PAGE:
WASHINGTONThe National Highway Traffic Safety Administration (NHTSA) is proposing new procedures for assessing civil penalties against tire, auto and auto parts makers found in violation of federal safety regulations.
NHTSA also wants to establish new guidelines for interpreting the factors in determining the amount of a civil penalty or compromise decision, according to a notice published Sept. 21 in the Federal Register.
The purpose of the proposed rule is to bring NHTSA civil
penalty procedures in line with those established in the Moving Ahead for Progress in the 21st Century (MAP-21) Act passed by Congress in 2012, the notice said.
NHTSA is also proposing to update our regulations to conform (them) to the statutory civil penalty maximums enacted in MAP-21, the increased penalties and damages for odometer fraud, and the statutory penalty for knowingly and willfully submitting materially false or misleading information, the notice said.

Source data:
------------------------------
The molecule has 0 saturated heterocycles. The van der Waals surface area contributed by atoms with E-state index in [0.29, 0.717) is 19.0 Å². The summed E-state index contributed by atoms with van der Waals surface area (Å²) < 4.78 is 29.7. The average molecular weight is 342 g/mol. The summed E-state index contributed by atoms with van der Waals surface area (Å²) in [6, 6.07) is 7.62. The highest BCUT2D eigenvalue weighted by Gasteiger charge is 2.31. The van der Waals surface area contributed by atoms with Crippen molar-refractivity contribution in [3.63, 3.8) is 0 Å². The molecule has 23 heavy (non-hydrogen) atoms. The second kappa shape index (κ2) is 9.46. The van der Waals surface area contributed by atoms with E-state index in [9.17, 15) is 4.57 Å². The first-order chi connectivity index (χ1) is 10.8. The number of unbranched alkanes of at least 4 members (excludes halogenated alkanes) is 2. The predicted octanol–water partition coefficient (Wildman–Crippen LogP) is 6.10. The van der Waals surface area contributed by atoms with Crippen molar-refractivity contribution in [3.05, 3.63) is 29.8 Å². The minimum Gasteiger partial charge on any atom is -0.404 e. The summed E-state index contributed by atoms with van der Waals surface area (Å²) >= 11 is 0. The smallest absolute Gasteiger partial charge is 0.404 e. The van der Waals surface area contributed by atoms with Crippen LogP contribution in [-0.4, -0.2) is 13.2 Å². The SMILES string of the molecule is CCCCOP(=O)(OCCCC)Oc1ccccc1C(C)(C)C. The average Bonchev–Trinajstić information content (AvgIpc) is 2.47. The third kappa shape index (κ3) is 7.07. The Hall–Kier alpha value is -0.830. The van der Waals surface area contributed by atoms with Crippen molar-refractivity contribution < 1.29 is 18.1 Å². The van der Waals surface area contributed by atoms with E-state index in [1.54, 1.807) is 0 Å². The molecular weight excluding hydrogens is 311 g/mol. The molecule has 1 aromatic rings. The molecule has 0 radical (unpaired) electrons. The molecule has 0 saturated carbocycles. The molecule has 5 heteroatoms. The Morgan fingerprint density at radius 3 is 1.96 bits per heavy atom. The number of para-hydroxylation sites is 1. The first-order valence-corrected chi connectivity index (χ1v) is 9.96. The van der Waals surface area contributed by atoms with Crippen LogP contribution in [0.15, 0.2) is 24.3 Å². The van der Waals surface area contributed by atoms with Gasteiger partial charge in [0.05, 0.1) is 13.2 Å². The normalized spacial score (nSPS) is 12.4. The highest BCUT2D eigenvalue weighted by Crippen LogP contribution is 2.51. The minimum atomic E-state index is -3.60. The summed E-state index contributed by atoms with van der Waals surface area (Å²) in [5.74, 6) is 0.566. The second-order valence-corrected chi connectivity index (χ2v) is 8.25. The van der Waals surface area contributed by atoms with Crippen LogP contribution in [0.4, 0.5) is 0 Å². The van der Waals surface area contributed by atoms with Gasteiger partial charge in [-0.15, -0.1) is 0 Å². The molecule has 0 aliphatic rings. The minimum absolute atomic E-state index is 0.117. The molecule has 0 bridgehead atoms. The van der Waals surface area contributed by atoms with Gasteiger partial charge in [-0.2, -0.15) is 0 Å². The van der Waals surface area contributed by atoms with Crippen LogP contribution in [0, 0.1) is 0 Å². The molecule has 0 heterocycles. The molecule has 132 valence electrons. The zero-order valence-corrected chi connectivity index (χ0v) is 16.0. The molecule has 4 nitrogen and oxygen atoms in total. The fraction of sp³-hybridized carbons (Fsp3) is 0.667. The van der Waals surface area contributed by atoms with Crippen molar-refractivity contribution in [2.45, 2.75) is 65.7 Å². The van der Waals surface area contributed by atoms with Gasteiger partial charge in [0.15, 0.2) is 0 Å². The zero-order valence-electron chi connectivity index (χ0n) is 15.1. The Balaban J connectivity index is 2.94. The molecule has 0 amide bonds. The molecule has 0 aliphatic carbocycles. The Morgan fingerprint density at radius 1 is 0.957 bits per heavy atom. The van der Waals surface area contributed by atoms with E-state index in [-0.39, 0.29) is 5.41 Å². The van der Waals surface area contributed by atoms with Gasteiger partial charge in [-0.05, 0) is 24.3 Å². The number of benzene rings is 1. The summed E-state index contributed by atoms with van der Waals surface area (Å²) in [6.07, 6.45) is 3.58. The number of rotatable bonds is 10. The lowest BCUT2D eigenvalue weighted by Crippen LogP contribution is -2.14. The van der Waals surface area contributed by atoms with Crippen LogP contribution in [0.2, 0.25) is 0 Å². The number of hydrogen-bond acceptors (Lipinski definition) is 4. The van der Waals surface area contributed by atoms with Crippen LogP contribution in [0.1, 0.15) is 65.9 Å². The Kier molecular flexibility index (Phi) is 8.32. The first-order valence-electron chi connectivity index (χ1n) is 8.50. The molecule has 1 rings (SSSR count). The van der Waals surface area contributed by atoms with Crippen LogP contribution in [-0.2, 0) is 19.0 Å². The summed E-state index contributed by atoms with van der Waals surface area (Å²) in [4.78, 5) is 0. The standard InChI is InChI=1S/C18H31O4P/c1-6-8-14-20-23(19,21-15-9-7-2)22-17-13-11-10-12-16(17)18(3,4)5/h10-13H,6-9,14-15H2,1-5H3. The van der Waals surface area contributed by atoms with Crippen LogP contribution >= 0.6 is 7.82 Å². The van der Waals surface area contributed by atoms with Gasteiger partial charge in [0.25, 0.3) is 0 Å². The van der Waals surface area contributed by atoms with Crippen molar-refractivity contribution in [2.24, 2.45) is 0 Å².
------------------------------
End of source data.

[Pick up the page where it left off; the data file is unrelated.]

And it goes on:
In the notice, NHTSA quoted the language in MAP-21: In determining the amount of a civil penalty or compromise under this section, the Secretary of Transportation shall consider the nature, circumstances, extent and gravity of the violation.
Before setting the fine, NHTSA would be required to consider several relevant factors, including the nature of the violation, the severity of the risk or injury, the actions the violator took to correct the violation, the nature of the defect or noncompliance, and the size of the company.
The agency has always taken the size of the company into consideration in setting fines, it said.
With respect to civil penalties involving small businesses, among the factors that have been considered are the violator's ability to pay, including its ability to pay over time, and any effect on the violator's ability to continue to do business.